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Alexander Pope (1688-1744)

Alexander Pope was born in London, the son of a Roman Catholic linen-draper. Highly gifted academically, he learnt Latin and Greek from a local priest and later mastered French and Italian in spite of being denied a university education because of religious discrimination.

He contracted tuberculosis as a child which permanently damaged his health and posture. His Pastorals (1709) showed his precocious talent and several major poetical works followed soon after his move to London. In 1719 he moved to rural Twickenham where he became keenly interested in horticulture and landscape gardening.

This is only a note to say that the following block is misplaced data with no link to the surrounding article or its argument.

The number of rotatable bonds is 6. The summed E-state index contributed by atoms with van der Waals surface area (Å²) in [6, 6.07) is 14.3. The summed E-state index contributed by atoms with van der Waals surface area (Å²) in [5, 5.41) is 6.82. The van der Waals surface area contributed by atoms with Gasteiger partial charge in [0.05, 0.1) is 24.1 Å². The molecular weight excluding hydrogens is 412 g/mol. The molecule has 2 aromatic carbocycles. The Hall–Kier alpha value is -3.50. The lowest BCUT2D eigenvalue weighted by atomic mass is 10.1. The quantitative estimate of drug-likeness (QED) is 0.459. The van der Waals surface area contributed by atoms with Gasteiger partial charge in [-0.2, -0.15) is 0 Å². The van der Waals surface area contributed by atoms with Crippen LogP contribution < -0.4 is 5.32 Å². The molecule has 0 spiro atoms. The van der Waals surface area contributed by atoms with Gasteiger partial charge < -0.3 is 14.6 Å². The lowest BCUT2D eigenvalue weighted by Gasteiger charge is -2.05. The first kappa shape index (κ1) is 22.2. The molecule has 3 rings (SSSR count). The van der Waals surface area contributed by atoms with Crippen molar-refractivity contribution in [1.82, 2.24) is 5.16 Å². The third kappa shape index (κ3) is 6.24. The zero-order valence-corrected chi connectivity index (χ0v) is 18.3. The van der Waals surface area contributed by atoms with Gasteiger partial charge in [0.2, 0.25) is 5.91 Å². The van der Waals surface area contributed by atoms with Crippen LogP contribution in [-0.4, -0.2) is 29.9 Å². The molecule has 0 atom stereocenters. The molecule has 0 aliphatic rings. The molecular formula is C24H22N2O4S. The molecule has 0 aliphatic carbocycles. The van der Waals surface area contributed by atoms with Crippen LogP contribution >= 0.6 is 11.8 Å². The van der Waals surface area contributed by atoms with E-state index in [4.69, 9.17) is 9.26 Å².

His later writing is politically satirical and the combination of his wit and invective reflects a highly sophisticated but sometimes vengeful mentality.

On a certain Lady at Court
Elegy to the Memory of an Unfortunate Lady
The Dying Christian to his Soul


Pope: Poems (Penguin Poetry Library) Pope: Poems (Penguin Poetry Library)
Alexander Pope, Douglas Grant (Editor)

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